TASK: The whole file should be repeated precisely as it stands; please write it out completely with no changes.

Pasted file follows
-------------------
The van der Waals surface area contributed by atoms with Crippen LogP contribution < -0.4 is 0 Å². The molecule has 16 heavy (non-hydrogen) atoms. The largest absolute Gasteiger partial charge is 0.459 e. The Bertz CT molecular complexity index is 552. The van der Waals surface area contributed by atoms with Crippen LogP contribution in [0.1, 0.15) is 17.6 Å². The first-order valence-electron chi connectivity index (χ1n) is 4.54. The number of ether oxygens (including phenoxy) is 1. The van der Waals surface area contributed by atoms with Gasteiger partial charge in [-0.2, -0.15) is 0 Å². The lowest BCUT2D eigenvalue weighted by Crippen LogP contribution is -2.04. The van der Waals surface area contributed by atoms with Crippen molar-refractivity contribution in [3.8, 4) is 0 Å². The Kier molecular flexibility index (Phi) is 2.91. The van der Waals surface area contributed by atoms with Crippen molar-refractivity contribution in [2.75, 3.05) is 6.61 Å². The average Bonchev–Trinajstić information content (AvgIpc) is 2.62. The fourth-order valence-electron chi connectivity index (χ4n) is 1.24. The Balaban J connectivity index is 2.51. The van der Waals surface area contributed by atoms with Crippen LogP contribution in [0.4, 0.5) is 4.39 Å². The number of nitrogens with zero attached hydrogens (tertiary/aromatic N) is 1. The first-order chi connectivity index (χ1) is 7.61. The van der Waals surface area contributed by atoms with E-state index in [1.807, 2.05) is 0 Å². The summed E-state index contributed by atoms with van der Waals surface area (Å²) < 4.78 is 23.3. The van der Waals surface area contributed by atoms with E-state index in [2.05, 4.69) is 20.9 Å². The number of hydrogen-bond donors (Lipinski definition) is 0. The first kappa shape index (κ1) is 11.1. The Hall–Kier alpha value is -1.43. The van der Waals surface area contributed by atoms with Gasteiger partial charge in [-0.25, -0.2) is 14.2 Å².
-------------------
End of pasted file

The van der Waals surface area contributed by atoms with Crippen LogP contribution < -0.4 is 0 Å². The molecule has 16 heavy (non-hydrogen) atoms. The largest absolute Gasteiger partial charge is 0.459 e. The Bertz CT molecular complexity index is 552. The van der Waals surface area contributed by atoms with Crippen LogP contribution in [0.1, 0.15) is 17.6 Å². The first-order valence-electron chi connectivity index (χ1n) is 4.54. The number of ether oxygens (including phenoxy) is 1. The van der Waals surface area contributed by atoms with Gasteiger partial charge in [-0.2, -0.15) is 0 Å². The lowest BCUT2D eigenvalue weighted by Crippen LogP contribution is -2.04. The van der Waals surface area contributed by atoms with Crippen molar-refractivity contribution in [3.8, 4) is 0 Å². The Kier molecular flexibility index (Phi) is 2.91. The van der Waals surface area contributed by atoms with Crippen molar-refractivity contribution in [2.75, 3.05) is 6.61 Å². The average Bonchev–Trinajstić information content (AvgIpc) is 2.62. The fourth-order valence-electron chi connectivity index (χ4n) is 1.24. The Balaban J connectivity index is 2.51. The van der Waals surface area contributed by atoms with Crippen LogP contribution in [0.4, 0.5) is 4.39 Å². The number of nitrogens with zero attached hydrogens (tertiary/aromatic N) is 1. The first-order chi connectivity index (χ1) is 7.61. The van der Waals surface area contributed by atoms with E-state index in [1.807, 2.05) is 0 Å². The summed E-state index contributed by atoms with van der Waals surface area (Å²) < 4.78 is 23.3. The van der Waals surface area contributed by atoms with E-state index in [2.05, 4.69) is 20.9 Å². The number of hydrogen-bond donors (Lipinski definition) is 0. The first kappa shape index (κ1) is 11.1. The Hall–Kier alpha value is -1.43. The van der Waals surface area contributed by atoms with Gasteiger partial charge in [-0.25, -0.2) is 14.2 Å².